Trump is certainly a polarizing figure and he added fuel to the fires with his ever increasing authoritarian and now clearly fascist rhetoric. At his political rallies and in his public statements Trump has offered encouragement and apologies for white supremacists and neo-Nazi groups. His remarks about  Unite the Right rally in Charlotteville, Virginia in 2017 were particularly flagrant. Trump’s approach has been to produce chaos and division rather than seek peace, reconciliation, solution to problems. By all accounts, his personal as well as domestic and foreign policy are at heart based upon bullying and authoritarianism and laced with ignorance and incompetence. This can be seen in his rhetoric regarding China and North Korea for example as well his characterization of US protesters as “terrorists,” his belligerent attitude toward state governors’ handling of the protests, his lack of empathy for 100,000+ coronavirus victims and his failure to manage pandemic.

Documento: What should we expect for the next day? Can these protests bring real change to the American society? Can a new political movement be born out of these protests? Or more is needed to bring change in an already established system?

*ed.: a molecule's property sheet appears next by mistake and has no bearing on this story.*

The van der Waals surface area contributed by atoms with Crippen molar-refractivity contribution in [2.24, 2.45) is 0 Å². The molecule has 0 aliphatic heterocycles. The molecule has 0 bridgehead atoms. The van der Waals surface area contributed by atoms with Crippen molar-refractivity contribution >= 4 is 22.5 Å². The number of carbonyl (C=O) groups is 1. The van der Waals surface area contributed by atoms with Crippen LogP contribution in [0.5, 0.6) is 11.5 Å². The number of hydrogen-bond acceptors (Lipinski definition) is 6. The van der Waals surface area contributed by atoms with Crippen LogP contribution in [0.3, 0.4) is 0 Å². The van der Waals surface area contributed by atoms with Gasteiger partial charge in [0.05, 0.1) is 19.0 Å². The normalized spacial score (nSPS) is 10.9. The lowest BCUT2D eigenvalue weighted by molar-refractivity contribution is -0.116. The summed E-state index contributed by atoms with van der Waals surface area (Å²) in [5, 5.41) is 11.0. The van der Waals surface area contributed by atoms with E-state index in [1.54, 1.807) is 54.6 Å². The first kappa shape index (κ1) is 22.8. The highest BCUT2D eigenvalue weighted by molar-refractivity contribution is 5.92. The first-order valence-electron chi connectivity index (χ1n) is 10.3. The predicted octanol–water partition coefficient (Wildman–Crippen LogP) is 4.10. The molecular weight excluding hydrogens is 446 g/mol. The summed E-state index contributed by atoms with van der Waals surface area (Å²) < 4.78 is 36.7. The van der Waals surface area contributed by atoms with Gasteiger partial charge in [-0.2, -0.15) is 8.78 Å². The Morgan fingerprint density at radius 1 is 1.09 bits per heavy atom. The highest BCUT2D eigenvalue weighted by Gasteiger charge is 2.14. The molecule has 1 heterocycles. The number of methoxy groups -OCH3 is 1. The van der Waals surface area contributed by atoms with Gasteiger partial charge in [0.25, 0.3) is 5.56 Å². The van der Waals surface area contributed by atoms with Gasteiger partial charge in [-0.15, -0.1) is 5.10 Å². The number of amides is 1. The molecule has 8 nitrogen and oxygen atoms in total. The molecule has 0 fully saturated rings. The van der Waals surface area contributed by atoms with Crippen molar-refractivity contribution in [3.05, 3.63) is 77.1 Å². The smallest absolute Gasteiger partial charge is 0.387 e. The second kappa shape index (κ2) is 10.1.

It is absolutely possible for the current uprising to spawn a new political movement that leads to real change. It is possible, but not likely to produce systemic change. My pessimism for revolutionary change in the United States is because the vast majority of Americans see political conflicts through the lens of the two party system that dominates the political narrative. White there are some differences between the Trump’s Republican Party and the Democratic Party, particularly on social and cultural issues, both parties are supremely committed to the status quo, which is a view of the world that is defined by neoliberal capitalism and the extension and strengthening of empire. Both parties are driven by the interests of the corporate capitalism and of the super-rich. Despite the common rhetoric of the United States as a fountain of democracy and freedom, its politics is defined by economic-elite domination – the one percent and organized groups representing corporate interests have substantial independent impact on government policy. This is clearly illustrated in by the Trump administrations dismantling of environmental protections. Average citizens and mass-based groups have little influence on government policies. The protests illustrate the power of the people, but that power needs to coalesce in forms that are not coopted by either of the reigning political parties. The first step toward revolutionary change takes place in the mind. If there is change in the way people start to understand the world — such as rejecting the packaged ideological narratives of major corporate media  — then there will be a change in the way people behave. I am optimistic about what can be learned in the streets.